The Fisherman by John Langan
In upstate New York, in the woods around Woodstock, Dutchman’s Creek flows out of the Ashokan Reservoir. Steep-banked, fast-moving, it offers the promise of fine fishing, and of something more, a possibility too fantastic to be true. When Abe and Dan, two widowers who have found solace in each other’s company and a shared passion for fishing, hear rumors of the Creek, and what might be found there, the remedy to both their losses, they dismiss it as just another fish story. Soon, though, the men find themselves drawn into a tale as deep and old as the Reservoir. It’s a tale of dark pacts, of long-buried secrets, and of a mysterious figure known as Der Fisher: the Fisherman. It will bring Abe and Dan face to face with all that they have lost, and with the price they must pay to regain it.
This is a classically-built lovecraftian story. The horror builds slowly, the pace of the story allowing the reader to spend plenty of time anticipating the cosmic horror slinking towards them out of the shadows. Through Langan’s writing, the woods of upstate New York take on a timeless, sinister aspect, the very mountains radiating an unfathomable malice. As the pace of the story picks up, the weirdness amplifies in stride, providing he reader with the kinds of cosmic chills Lovecraft was so well known for.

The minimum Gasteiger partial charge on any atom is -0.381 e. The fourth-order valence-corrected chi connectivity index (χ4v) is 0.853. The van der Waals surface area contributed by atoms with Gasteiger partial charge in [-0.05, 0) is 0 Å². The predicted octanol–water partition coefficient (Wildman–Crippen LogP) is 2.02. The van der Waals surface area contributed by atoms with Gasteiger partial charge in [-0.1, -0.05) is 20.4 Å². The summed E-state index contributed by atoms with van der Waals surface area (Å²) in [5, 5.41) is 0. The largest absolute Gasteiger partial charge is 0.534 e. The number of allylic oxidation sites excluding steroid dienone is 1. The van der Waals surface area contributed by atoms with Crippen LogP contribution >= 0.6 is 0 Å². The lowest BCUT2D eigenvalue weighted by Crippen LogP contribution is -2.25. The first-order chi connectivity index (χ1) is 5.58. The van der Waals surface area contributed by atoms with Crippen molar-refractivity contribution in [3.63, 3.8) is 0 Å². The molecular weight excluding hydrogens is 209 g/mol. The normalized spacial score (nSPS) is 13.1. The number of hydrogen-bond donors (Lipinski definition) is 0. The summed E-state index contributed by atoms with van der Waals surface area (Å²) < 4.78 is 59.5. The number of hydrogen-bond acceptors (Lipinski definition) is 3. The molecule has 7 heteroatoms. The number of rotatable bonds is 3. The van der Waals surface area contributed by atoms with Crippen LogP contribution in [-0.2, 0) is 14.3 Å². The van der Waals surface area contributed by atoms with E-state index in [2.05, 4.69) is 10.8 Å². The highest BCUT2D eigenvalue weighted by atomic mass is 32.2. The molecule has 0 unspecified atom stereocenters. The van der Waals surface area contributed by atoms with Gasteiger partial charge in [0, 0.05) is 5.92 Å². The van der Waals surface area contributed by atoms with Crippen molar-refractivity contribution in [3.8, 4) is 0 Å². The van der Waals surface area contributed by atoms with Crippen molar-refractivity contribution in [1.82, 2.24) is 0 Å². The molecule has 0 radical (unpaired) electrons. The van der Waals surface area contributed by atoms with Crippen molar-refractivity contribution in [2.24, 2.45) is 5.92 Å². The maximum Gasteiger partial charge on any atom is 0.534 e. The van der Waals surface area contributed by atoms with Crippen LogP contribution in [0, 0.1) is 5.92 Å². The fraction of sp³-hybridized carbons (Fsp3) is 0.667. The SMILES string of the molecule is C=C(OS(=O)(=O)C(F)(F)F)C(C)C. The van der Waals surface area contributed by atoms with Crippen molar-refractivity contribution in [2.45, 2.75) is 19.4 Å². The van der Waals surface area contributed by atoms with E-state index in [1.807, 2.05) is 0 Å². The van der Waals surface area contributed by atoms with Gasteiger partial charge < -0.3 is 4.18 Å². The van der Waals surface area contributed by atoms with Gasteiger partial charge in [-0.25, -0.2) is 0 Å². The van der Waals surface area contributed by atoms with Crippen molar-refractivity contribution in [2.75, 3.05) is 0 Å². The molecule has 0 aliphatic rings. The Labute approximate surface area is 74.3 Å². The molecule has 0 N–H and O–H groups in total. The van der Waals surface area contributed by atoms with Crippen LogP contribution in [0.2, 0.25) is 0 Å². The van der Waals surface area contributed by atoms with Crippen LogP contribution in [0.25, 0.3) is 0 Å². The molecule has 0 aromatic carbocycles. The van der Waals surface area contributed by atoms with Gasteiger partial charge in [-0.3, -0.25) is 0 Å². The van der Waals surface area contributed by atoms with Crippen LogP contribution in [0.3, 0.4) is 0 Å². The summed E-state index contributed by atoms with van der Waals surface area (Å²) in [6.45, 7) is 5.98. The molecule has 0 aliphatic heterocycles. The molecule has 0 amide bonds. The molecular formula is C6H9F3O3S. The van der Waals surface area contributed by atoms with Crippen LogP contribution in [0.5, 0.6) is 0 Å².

I love these kinds of stories. The kind of evil that simply is, that threatens us simply because we are so insignificant as to be beneath its notice. Langan has also successfully brought this horror to a human scale with sympathetic characters. The evil is unknowable, but it’s effects on ordinary people are not.
Fans of HP Lovecraft and weird horror will definitely enjoy this finely crafted story. Horror aficionados in general will find a lot to love here as well.
Dracul by Dacre Stoker and J.D. Barker
The prequel to Dracula, inspired by notes and texts left behind by the author of the classic novel, Dracul is a riveting novel of gothic suspense that reveals not only Dracula’s true origins but Bram Stoker’s — and the tale of the enigmatic woman who connects them.